And we talk about a lot: everything from managing anxiety before a race to practical strategies for both increasing and decreasing arousal around key performances. But we also get into behavioral change - in other words, how do you change specific behaviors (like waking up earlier) that make running a lot easier?

Finally, I share a lot of my own running stories and we play a good game of role-reversal where he interviews me about my inner self-talk and why in the world we chanted “Grimace” before high school cross country races. The reason is not entirely legal but you’ll have to hear that story yourself...

Dec 19 2016
1 hour 2 mins
Play

Rank #8: Episode 58: Superfoods, Veganism & Fasting: A Registered Dietitian’s Perspective

Podcast cover
Read more

Heather Caplan is a Registered Dietitian, certified running coach, and host of the RD Real Talk Podcast.

She’s also the former Head of Nutrition and Coaching at tech startup Spright, Inc. She’s also worked in corporate wellness coaching and public health nutrition counseling.

Her work has been featured in national media such as Runner’s World, The Washington Post, Women’s Running, Outside Online, and others.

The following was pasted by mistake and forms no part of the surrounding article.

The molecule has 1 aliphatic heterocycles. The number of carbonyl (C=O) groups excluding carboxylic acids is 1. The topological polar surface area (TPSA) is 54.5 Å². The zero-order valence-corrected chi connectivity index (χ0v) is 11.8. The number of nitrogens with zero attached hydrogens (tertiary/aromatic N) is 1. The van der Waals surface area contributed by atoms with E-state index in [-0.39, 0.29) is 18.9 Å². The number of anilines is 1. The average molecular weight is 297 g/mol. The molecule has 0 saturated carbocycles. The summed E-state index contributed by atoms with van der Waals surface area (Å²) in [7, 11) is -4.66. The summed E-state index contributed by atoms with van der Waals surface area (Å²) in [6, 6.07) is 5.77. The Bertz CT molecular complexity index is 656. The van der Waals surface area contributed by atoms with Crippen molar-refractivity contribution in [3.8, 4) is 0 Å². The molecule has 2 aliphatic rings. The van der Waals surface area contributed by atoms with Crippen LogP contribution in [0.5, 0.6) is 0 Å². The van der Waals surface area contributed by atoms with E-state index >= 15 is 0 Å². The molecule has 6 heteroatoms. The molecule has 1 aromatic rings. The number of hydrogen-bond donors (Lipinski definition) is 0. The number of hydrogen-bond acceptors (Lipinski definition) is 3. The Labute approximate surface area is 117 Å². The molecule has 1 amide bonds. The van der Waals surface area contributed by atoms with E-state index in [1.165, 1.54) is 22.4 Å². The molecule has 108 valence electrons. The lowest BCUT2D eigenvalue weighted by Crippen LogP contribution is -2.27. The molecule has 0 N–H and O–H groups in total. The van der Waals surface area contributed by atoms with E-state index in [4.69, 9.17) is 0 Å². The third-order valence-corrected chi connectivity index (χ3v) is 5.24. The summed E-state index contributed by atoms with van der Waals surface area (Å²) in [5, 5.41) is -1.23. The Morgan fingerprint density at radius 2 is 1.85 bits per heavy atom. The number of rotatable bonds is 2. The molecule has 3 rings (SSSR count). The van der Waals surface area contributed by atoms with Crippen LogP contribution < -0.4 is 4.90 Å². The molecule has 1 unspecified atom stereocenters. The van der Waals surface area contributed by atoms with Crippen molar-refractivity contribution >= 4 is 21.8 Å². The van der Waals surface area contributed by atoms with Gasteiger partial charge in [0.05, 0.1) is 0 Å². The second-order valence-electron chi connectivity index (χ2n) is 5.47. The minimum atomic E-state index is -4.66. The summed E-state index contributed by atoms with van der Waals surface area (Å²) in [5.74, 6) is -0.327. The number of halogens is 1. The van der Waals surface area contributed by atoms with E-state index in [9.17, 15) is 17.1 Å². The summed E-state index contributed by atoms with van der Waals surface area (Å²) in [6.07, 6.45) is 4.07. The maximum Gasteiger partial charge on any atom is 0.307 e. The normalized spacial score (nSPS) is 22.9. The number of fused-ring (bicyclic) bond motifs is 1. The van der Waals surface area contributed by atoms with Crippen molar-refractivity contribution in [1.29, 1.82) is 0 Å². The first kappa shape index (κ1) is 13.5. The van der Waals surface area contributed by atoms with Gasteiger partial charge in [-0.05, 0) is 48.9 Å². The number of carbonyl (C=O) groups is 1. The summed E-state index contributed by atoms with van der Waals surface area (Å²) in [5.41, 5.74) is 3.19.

Heather is on the podcast today to answer YOUR nutrition questions:

  • Are superfoods legit?
  • What’s her hot take on fasting and the vegan diet?
  • How much meat is too much?
  • Can nutrition play a role in injury prevention?
  • And more!

This is a very wide-ranging discussion based on your answers to my Twitter question here. If you like this format of podcast, we have two more you can download here!

May 01 2018
45 mins
Play

Rank #9: Episode 101: Menachem Brodie on the Finer Details of Strength Training for Endurance

Podcast cover
Read more

Menachem Brodie is an exercise scientist, USA Cycling Expert level coach and USA Triathlon certified coach, and a graduate of an American College of Sports Medicine Accredited program with a bachelors in Exercise Physiology.

He also has experience working in physical therapy, Emergency Medicine, and even with sports like basketball and CrossFit.

By now, you've noticed that I love speaking with guests on the podcast with a wide diversity of experiences. And Menachem clearly fits the mold.

Today, we're discussing strength training for endurance runners.

More specifically, we're focusing on:

  • The value of having a strength and conditioning certification (but why experience also matters)
  • Strength work for rehabilitation vs. performance
  • The lifting differences between endurance runners and cyclists
  • How to think about strength training periodization
  • Thoughts on fitness classes like Orange Theory, boot camp, Body Pump, etc.